Thursday, May 15, 2008

Make a carbon task costly

There's been much to and fro about Dion's proposal for a carbon tax. Look for it and you'll find it, if you wish.

Here's his idea in a nutshell: he's going to tax heating oil and other carbon emission sources, but not gasoline. Then he's going to cut your income tax. The whole thing is going to be a shift of $15 billion of so.

Here's the consequence: basically no one likes the idea and even less people believe that the tax shift is going to be neutral.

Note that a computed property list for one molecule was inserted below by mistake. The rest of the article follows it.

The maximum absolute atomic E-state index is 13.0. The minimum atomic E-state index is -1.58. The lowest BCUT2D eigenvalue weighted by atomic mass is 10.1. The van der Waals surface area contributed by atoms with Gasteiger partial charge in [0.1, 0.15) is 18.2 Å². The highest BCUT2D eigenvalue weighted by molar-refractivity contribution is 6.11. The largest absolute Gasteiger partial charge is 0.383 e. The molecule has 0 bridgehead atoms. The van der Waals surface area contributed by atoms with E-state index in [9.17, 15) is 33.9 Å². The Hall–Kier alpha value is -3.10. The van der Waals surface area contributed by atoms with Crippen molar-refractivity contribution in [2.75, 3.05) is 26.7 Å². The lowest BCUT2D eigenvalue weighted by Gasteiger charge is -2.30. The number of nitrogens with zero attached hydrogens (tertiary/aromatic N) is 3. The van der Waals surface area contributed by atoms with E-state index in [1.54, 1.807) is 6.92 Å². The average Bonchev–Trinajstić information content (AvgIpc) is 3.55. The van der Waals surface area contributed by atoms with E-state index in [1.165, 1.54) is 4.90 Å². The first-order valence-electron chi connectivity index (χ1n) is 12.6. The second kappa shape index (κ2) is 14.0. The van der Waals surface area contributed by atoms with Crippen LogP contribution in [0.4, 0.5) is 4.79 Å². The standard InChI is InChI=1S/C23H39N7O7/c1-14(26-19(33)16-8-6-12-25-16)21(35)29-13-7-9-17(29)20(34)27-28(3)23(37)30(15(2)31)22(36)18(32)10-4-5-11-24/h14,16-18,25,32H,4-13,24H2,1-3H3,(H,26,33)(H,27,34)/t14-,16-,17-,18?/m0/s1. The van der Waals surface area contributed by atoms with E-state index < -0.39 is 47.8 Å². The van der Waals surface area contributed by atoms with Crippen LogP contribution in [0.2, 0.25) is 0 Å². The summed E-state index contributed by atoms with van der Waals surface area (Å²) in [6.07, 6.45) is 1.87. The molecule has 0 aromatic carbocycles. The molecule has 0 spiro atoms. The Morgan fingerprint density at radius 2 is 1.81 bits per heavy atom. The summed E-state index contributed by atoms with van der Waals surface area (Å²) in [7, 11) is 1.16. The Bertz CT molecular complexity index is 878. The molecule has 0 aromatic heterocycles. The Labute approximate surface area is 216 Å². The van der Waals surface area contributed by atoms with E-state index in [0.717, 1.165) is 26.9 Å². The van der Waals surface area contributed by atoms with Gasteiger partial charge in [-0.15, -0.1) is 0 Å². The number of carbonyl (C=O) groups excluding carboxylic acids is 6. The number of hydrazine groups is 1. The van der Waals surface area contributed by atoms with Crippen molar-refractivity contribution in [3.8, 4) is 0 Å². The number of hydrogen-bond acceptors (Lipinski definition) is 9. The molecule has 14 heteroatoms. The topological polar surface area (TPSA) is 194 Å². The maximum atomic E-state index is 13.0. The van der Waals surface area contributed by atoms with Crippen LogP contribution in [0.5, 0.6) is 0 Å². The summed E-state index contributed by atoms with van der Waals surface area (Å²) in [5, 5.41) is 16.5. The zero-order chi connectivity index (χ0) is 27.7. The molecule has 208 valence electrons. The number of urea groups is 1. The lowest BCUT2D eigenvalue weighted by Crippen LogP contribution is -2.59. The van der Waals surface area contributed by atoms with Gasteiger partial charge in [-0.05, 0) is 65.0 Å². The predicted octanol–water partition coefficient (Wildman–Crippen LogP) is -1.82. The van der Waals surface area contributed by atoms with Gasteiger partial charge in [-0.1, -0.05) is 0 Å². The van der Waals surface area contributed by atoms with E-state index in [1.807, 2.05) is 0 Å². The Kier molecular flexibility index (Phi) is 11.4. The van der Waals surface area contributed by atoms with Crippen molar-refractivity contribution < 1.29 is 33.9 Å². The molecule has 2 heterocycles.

Here's what he should do: propose a carbon tax which is actually going to cost people more if they drive. This would be more effective, more honest, and more believable. And, believe it or not, there's a segment of the population (somewhere between 30% and 40%) who are more likely to support a policy when they are aware that it will cost them something.

I was lucky enough to run some survey experiments on a carbon tax for my dissertation. I may write about them in more detail at some point, or I may continue to embargo the results while they're under review. Either way, two facts stand out: a sizeable amount of the population is willing to pay more in taxes in exchange for a carbon tax. And a sizable portion is also more likely to support the policy when they think it will cost them something.

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